A German soldier on the Eastern front reflects on life

German soldiers in a night attack in the snow, Eastern Front, early 1944.

German soldiers in a night attack in the snow, Eastern Front, early 1944.

One of the central mysteries of the war is how so many educated, civilised, cultured people could be bent to the will of Hitler. Amongst the millions of German men serving on the Eastern there were plenty of reflective, sensitive souls caught up in the maelstrom.

We can only guess at how many of those men felt at the time, how many of them felt they were trapped fighting a losing battle. At the beginning of 1944 they had plenty to reflect upon, as their personal prospects of surviving the year began to look increasingly grim.

We have the account of one man – Willy Peter Reese. This is the last passage in his memoir. The only reason we have it is that he was granted leave, shortly after his sleigh ride on 12th January 1944. He went home and wrote these last thoughts, leaving them with his parents. Then, aged 23, he returned to the front for the last time. He never came home:

We moved out once more. The Russians had broken through. We could hear the sounds of a battle to the rear of us. We marched.

We wandered through the smoke and flames of Momoshino. Fires were reflected in the snow. The night gleamed bloodred. We stopped at daybreak, and in the evening we moved into position in a wood near Malo-Krassnitza. I became a runner and had more sleep and more time.

A light conifer wood. We were near its edge, under continual fire from machine guns and shells. The Russians didn’t attack, and one of our storm troops got no farther than no-man’s-land.

The winter grew severe. Hoarfrost ornamented the trees, like the soul of the twigs, suddenly made visible. I loved the wood; the snow on fir and pine in golden sun, hoarfrost on full-moon nights, and a baffling disquiet often sent me out at night. I loved life, winter, and danger. It was as though I were now bringing in the harvest of a long and productive time.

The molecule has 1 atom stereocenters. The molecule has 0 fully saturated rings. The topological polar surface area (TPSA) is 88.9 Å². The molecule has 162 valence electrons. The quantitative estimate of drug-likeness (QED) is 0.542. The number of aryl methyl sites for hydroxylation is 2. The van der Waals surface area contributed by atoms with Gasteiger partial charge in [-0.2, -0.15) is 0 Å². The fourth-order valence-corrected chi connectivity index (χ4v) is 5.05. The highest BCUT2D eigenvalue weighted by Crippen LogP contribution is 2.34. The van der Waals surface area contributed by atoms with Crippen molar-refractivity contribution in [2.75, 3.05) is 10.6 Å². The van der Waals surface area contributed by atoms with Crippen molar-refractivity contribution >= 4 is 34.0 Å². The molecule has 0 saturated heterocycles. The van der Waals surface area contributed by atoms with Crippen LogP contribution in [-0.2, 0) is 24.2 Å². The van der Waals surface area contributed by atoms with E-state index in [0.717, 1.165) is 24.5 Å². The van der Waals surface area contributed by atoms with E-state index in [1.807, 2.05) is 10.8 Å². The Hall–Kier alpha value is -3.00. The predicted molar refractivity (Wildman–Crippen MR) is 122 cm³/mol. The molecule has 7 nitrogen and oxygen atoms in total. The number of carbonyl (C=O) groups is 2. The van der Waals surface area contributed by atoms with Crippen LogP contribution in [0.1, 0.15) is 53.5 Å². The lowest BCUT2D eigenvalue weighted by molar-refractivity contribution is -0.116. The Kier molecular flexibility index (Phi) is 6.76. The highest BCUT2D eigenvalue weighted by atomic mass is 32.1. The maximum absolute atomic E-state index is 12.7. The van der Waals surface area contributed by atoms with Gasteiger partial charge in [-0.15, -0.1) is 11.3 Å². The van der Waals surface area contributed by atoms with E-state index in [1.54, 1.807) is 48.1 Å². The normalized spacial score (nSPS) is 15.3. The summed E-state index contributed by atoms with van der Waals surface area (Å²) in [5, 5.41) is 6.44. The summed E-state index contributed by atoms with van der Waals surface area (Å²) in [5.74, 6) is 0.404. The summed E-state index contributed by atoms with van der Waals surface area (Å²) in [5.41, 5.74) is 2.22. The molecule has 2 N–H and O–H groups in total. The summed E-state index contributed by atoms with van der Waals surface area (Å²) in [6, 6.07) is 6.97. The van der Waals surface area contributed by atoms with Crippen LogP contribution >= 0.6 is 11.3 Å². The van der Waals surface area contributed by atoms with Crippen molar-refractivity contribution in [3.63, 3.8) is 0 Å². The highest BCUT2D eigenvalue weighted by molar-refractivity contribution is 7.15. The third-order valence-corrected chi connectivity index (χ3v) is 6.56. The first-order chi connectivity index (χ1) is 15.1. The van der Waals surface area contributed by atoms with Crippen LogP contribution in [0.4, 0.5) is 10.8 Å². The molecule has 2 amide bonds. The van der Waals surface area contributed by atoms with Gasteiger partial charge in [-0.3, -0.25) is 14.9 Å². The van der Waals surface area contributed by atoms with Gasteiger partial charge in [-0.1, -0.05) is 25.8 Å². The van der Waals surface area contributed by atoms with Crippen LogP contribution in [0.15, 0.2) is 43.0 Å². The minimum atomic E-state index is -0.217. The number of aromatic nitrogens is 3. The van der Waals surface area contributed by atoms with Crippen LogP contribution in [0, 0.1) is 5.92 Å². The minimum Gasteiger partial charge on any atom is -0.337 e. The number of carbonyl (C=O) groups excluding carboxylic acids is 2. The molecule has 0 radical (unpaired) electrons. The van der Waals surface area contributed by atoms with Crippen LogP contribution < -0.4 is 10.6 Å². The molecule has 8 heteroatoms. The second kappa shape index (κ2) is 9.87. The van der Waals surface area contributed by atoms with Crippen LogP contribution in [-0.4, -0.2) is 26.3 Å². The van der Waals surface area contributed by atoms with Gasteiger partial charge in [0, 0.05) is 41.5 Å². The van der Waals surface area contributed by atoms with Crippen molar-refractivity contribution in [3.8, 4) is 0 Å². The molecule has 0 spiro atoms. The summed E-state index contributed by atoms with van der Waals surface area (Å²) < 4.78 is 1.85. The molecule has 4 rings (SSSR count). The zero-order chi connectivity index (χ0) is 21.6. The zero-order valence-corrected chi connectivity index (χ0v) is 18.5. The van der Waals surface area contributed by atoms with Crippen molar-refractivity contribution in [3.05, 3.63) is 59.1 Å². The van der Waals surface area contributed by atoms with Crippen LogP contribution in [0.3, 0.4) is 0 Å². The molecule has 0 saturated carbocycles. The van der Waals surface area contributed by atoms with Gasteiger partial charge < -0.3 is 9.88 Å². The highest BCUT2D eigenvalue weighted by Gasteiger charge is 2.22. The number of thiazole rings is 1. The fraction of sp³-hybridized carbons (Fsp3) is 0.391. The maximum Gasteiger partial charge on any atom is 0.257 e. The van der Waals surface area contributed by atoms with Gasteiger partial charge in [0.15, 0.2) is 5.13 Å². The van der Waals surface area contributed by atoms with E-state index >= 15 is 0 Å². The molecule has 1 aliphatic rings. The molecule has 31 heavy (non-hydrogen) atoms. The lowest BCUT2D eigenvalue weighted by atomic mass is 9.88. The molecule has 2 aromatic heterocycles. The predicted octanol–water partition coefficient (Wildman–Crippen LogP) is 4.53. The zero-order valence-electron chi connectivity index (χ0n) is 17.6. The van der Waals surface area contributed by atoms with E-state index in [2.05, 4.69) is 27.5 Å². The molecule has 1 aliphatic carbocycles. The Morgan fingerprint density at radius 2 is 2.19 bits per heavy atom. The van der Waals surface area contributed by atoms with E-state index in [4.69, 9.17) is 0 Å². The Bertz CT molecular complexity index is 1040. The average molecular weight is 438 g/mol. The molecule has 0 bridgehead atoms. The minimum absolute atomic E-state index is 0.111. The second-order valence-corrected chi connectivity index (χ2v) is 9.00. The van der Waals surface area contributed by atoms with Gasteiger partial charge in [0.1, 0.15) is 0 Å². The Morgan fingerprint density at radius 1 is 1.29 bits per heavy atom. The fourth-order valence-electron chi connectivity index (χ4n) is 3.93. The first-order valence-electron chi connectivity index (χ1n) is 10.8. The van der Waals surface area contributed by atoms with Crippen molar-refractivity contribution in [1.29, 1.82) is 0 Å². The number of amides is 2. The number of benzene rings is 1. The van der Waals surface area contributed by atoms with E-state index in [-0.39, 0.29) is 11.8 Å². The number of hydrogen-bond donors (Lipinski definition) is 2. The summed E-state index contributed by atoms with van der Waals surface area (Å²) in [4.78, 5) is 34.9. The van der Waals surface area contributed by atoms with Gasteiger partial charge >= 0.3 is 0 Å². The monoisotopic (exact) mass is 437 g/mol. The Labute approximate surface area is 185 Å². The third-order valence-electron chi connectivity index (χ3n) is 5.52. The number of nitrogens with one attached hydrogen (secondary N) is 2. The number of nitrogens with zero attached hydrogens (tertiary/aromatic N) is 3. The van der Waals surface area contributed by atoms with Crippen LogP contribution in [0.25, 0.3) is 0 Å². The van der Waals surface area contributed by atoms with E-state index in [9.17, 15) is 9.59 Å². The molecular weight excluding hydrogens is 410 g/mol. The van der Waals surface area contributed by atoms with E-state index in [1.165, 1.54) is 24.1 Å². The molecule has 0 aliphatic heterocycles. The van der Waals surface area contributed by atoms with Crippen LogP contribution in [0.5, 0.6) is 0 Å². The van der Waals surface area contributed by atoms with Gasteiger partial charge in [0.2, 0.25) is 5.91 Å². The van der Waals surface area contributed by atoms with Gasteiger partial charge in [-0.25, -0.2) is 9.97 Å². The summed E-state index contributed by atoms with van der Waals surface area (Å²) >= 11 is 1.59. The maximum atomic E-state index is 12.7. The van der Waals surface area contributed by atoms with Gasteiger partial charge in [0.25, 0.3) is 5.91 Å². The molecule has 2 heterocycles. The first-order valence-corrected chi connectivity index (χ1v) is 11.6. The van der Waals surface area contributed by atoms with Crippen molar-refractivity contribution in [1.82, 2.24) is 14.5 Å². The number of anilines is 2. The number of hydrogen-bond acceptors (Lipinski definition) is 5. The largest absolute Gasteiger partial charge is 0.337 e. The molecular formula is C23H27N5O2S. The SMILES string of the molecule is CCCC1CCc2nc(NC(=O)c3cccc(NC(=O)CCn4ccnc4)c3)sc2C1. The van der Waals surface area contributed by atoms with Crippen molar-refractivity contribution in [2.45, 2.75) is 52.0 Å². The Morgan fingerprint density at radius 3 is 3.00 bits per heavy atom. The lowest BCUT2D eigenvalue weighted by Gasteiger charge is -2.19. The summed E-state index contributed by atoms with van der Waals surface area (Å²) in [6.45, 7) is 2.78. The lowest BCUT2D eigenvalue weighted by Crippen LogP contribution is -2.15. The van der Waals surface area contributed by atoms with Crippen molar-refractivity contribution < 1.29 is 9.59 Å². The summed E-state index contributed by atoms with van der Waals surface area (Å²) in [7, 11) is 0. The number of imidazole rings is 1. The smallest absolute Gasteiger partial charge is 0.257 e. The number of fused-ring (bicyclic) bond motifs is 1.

I had become an adventurer, a wandering mendicant, a vagabond. The war sent me hither and thither like chaff; there seemed no end to my wanderings. But I loved life, winter, and peril. Whatever I lost was really gain. What I saw in loneliness and grief acquired a magical meaning. Whatever I had failed to do was completed, only bigger, and whatever I beheld struck me as being my own work. I stood there calmly, the earth fell into my open hands, and God was near to me. Time and eternity rushed past me. I loved life.

Sleigh rides. I flew through the forest. The wind blew and soughed in the branches, the horses panted, and the night became a dreamy, drunken revel. Frightened travelers jumped aside; a dusting of snow flew up. The runners creaked and crunched. A bold song was on my lips. Like clouds and stars, I chased through the sleeping land, plain, solitude, ravished by youth and speed.

There was no end in sight. Yearning plunged into the distance; frost caught in my hair. Rushing passage, as on a sleigh in space. An intoxicating feeling came over me: a burgeoning sense of life, the limitless, exuberant pleasure of being in the world. The freedom of an hour in the Russian winterland. I loved life.

Years charged by, death wheeled over the earth, God and his stars perished in the West, and there was war on earth. I was a soldier in danger and in pain, a wanderer, a traveler in space. But I loved life.

See Willy Peter Reese: A Stranger to Myself.

German troops march past a Tiger tank, somewhere on the Eastern front, January 1944.

German troops march past a Tiger tank, somewhere on the Eastern front, January 1944.

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